We’re in that awkward time of year, “taxually” speaking, when you’re evaluating the changes in tax regulations for 2015 so you can maximize your savings this year, and at the same time filing—or preparing to file (or, procrastinating your filing…) for 2014.
Here’s what they advise:
Increase planned retirement contribution
Limits for contributions to a Solo 401K, SEP IRA, and Profit Sharing plans were $52,000 in 2014 and jump to $53,000 in 2015. For a 401K, the employee contribution limit rises from $17,500 in 2014 to $18,000 in 2015, plus an additional $6,000 catch-up contribution for those over 50. These plans can save you substantial tax dollars by deferring pre-tax income to the future. Sole proprietors, partnerships, S Corps, or corporations can set up these plans. Contributions to self-employed plans can be made up until filing, including extensions. Plus, establishing a retirement plan for employees in lieu of raises can also save companies employment taxes.
Deduct business mileage
Deductions for use of your car for business can land you substantial savings. The official deduction for 2014 is 56 cents per mile; for 2015 it jumps to 57.5 cents. So, if you travel 10,000 miles annually for business in 2015, you’re entitled to a whopping $5,750 deduction. Keep a log of business travel but remember that travel from home to your office is considered “commuting,” which does not qualify as a business deduction for mileage.
Get the most out of your home office deduction
In 2014, a simplified deduction method was established that allowed for a deduction of $5 per square foot of area used exclusively for business (300 square foot maximum). That means a maximum $1,500 tax deduction for your home office. That said, for most taxpayers using a home office, the “regular” method provides a much higher deduction because it allows you to deduct a portion of your mortgage interest or rent, utilities, maintenance, etc. Bear in mind that you must keep track of these expenses to be able to substantiate the deduction. The IRS gives a more detailed explanation here.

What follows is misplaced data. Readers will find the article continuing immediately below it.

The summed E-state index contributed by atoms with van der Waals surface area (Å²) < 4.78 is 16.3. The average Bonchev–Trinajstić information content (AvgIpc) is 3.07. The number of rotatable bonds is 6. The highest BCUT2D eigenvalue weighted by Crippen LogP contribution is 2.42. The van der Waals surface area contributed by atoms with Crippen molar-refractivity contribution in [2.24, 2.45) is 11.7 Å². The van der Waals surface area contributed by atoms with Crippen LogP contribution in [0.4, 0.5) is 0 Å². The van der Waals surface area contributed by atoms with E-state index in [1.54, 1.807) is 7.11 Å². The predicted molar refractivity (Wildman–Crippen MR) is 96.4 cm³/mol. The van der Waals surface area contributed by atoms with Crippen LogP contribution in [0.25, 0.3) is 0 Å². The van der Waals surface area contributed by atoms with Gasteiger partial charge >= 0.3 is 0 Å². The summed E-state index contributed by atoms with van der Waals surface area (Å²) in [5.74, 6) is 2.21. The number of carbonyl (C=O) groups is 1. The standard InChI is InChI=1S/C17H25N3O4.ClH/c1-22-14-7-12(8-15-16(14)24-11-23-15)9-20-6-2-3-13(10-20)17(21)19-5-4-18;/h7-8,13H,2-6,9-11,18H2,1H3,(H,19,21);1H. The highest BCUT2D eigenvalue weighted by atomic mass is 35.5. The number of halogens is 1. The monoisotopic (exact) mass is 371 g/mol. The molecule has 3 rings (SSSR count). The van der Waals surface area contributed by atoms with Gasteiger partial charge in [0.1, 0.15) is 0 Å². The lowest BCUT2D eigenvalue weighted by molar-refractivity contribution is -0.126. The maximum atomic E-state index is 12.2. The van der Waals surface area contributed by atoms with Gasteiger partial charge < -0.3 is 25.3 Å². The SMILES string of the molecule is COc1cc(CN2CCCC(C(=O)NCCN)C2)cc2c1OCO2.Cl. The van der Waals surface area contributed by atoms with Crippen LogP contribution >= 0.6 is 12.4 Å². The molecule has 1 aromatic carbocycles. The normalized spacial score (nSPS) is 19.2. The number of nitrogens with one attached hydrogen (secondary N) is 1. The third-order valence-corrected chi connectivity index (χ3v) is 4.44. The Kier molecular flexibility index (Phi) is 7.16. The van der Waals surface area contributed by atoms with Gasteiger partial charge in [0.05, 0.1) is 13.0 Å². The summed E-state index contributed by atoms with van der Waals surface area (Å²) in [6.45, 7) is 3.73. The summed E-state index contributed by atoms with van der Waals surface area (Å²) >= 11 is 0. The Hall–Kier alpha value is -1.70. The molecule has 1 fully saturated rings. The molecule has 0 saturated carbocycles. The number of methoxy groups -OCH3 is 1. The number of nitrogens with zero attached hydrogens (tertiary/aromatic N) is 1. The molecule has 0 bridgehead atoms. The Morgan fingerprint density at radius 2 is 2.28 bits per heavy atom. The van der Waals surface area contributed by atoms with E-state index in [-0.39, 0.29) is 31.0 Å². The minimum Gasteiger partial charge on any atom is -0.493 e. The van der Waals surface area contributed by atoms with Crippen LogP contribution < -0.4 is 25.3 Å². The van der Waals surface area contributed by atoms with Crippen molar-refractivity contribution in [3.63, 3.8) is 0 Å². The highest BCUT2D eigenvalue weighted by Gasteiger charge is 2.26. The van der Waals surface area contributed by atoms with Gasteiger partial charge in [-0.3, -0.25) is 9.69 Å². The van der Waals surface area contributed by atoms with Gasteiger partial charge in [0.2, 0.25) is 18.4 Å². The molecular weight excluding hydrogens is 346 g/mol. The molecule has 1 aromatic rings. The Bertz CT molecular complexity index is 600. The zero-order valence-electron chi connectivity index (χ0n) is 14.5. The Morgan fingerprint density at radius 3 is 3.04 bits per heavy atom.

Consider a healthcare allowance for employees
Businesses with less than 50 full-time employees are not required to provide health insurance under the Affordable Care Act. These businesses can, however, provide a healthcare allowance for their employees to purchase the health plan of their choice (and take advantage of tax credits/subsidies if they are eligible). This is a good way to provide benefits to employees while saving on employment taxes.
Take advantage of extended depreciation deductions
Special depreciation methods such as Section 179 depreciation and Bonus depreciation were extended in 2014 and are expected to be re-extended in 2015 (these come courtesy of the American Recovery and Reinvestment Act—President Obama’s “stimulus” passed in 2009). These methods allow a one-time deduction of either the entire cost of an asset (Section 179) or half the cost (bonus) in the year the asset is acquired. A new regulation allows full depreciation of leasehold improvements that are being fully replaced. The IRS lays it all out on their website.
For more than 25 years, partners Felecia Sternbach and Ellen Rose have been accountants based in Valhalla. Their combined experience includes myriad industries, from large banking institutions to small retail shops. They can be reached at (914) 940-4449 or info@SandRcpa.com.